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Patience and planning are key aspects of parish life

The Holy Spirit can guide us in our new parish configurations if we remain open to where He leads us

Dear brothers and sisters in Christ,

Imagine you had assembled all the ingredients for a cake — butter, sugar, eggs, flour and so on — and placed them side by side in a cake pan. Someone with no knowledge of baking might look at the collection of ingredients and say: “I don’t see how this could possibly become a cake, no matter how long you put this collection in the oven.”

The ingredients by themselves — apart from the process of blending and mixing — can’t turn into a cake, no matter how long you leave them next to each other or put them in the oven. Baking is about process and time. So is a lot of parish life!

As some parishes move into new configurations — or even parishes that remain as they were — and start reenvisioning what parish life is about, we need to take those two realities — process and time — more seriously than we’ve ever done before.

Process matters in baking; the same is true in human relations and parish life. Just because our new configurations have been announced doesn’t mean everything is done. That would be like placing ingredients side-by-side and expecting them to be a cake! A mechanical mindset expects things to work perfectly just because all the parts are there. Human relations don’t work that way! Parishes that have been through the experience will tell you the same thing that professional sports teams have learned: It takes time for a group of people — even the best people — to learn to work together. We have to be patient with that learning curve.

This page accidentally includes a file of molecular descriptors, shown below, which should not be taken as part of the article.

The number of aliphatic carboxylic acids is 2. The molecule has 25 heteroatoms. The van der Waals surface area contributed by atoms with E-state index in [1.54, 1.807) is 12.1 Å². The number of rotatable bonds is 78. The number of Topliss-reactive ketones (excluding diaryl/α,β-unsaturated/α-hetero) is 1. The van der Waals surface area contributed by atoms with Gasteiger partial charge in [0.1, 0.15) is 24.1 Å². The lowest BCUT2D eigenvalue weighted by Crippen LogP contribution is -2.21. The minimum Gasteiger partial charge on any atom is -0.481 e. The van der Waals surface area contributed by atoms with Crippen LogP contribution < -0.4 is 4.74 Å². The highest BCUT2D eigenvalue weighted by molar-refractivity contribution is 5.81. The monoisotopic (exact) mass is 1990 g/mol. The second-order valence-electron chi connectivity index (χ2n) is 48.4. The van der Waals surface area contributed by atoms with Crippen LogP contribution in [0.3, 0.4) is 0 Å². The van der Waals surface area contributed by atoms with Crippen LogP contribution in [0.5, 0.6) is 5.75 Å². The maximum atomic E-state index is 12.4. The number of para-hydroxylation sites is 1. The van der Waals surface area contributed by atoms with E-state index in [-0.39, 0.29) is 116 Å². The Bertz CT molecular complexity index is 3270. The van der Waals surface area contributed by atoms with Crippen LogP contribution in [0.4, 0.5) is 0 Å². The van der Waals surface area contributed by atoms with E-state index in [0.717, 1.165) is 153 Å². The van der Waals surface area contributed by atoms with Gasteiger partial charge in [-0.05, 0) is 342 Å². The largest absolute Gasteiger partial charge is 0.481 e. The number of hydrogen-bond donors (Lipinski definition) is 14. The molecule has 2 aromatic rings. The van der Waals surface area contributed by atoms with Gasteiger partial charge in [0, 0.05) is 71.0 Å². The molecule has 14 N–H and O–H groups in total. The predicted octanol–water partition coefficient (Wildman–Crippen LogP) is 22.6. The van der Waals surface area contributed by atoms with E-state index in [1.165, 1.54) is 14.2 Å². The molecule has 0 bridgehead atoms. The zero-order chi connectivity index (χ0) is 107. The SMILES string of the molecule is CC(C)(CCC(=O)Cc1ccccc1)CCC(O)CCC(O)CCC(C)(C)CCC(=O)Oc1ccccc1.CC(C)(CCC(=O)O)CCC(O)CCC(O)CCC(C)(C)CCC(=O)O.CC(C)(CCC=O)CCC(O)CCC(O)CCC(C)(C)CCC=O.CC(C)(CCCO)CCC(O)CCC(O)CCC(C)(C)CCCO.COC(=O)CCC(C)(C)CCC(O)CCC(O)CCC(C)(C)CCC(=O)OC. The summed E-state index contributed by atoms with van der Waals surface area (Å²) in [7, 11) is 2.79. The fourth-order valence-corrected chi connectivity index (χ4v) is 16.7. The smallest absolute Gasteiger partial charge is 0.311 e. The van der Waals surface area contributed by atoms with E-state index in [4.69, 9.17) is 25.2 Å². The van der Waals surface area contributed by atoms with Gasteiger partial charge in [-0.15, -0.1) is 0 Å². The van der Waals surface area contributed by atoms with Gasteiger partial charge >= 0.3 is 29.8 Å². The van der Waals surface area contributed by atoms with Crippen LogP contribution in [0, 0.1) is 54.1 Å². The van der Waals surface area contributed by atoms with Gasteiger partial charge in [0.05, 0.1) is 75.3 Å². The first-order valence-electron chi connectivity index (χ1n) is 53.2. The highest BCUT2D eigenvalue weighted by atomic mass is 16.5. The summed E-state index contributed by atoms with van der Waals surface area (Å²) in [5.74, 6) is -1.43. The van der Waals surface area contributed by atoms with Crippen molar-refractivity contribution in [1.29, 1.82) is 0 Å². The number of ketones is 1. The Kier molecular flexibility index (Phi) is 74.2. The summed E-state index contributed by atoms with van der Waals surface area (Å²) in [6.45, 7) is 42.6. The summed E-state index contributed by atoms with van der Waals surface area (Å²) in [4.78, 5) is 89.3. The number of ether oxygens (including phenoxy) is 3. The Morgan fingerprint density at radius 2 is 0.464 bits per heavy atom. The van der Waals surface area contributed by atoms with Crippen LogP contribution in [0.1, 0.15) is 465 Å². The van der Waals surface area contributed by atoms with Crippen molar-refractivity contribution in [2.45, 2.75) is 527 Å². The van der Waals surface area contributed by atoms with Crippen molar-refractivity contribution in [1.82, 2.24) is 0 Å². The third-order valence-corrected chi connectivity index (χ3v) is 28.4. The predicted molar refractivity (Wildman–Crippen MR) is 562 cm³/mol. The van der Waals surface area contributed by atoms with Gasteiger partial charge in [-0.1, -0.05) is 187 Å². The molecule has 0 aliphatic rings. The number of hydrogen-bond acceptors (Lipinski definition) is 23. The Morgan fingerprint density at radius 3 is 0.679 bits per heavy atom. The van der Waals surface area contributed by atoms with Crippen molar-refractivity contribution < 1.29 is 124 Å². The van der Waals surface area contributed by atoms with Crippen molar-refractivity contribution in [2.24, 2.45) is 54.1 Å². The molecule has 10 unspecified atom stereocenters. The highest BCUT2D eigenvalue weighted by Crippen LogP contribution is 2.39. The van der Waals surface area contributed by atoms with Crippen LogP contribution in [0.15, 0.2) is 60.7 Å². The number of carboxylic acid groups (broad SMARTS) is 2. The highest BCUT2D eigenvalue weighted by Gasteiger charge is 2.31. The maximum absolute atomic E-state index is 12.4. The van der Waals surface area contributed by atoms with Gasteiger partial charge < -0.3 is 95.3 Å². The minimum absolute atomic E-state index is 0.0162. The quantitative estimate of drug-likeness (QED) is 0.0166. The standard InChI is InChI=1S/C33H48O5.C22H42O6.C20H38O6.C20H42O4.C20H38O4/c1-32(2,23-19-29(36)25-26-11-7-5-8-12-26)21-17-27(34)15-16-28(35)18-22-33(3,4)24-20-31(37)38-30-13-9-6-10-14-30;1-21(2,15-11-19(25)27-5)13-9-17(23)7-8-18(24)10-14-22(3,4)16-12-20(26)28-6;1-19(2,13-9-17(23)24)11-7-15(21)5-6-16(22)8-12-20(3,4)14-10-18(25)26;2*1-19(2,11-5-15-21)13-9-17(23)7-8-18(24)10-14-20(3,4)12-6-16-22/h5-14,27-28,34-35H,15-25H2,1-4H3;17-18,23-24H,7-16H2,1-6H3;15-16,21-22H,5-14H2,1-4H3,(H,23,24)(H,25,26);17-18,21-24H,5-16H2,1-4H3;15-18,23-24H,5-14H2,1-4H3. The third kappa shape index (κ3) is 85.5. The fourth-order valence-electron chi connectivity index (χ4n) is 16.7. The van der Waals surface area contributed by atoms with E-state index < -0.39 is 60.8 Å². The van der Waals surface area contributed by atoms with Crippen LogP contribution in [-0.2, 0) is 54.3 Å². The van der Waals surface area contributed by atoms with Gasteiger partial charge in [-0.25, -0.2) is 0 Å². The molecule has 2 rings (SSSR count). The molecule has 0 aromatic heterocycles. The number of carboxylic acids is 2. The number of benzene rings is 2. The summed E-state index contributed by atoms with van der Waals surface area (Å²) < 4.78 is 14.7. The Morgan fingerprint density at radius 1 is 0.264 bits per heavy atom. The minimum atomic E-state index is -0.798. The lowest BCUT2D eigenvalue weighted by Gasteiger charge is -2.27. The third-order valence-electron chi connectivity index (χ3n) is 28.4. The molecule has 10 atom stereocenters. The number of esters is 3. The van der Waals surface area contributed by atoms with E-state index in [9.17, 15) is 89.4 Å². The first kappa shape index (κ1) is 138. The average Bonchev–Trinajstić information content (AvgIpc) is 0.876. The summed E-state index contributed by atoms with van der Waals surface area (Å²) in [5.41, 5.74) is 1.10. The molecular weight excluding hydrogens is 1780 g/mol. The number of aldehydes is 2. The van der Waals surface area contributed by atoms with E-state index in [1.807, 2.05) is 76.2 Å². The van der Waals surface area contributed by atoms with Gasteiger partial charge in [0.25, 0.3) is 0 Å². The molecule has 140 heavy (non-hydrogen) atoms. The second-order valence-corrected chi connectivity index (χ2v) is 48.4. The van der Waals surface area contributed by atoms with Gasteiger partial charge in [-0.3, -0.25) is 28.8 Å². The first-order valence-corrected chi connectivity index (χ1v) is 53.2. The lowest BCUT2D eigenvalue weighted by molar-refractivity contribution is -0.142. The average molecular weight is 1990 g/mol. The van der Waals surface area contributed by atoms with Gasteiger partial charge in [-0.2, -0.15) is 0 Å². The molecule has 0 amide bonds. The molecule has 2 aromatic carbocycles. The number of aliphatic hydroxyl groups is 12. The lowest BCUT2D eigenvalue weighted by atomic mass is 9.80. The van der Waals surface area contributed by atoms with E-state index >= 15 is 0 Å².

A planning mindset is another thing we need to be careful about. Of course, planning is essential! But a planning mentality can also be a drawback if we expect everything to be laid out with metrics and benchmarks. Don’t get me wrong: Metrics and benchmarks are helpful. But some things like human relations and team dynamics are more organic. We don’t set metrics and benchmarks for friendships, for example! Teamwork, evangelization and discipleship are similarly complex realities. Here, again, patience with the process is crucial if we want good outcomes.

The good news is that the Holy Spirit can “get into the mix” with our processes if we’re open to it. But that takes a deliberate shift of focus. We tell young seminarians, if you have all the right answers, but miss the person, that’s a pastoral failure. Similarly, a parish might produce a new mission statement or strategic plan but fail to foster genuine community. If the process lacks patience, the outcome will lack depth.

Melt the butter. Blend in the sugar. Crack the eggs, beat them lightly and stir them into the mix. Good bakers are deliberate about each step and patient with the process; that’s precisely what ensures a good outcome! I pray that our parish planning in the coming years will be no less deliberate and patient.

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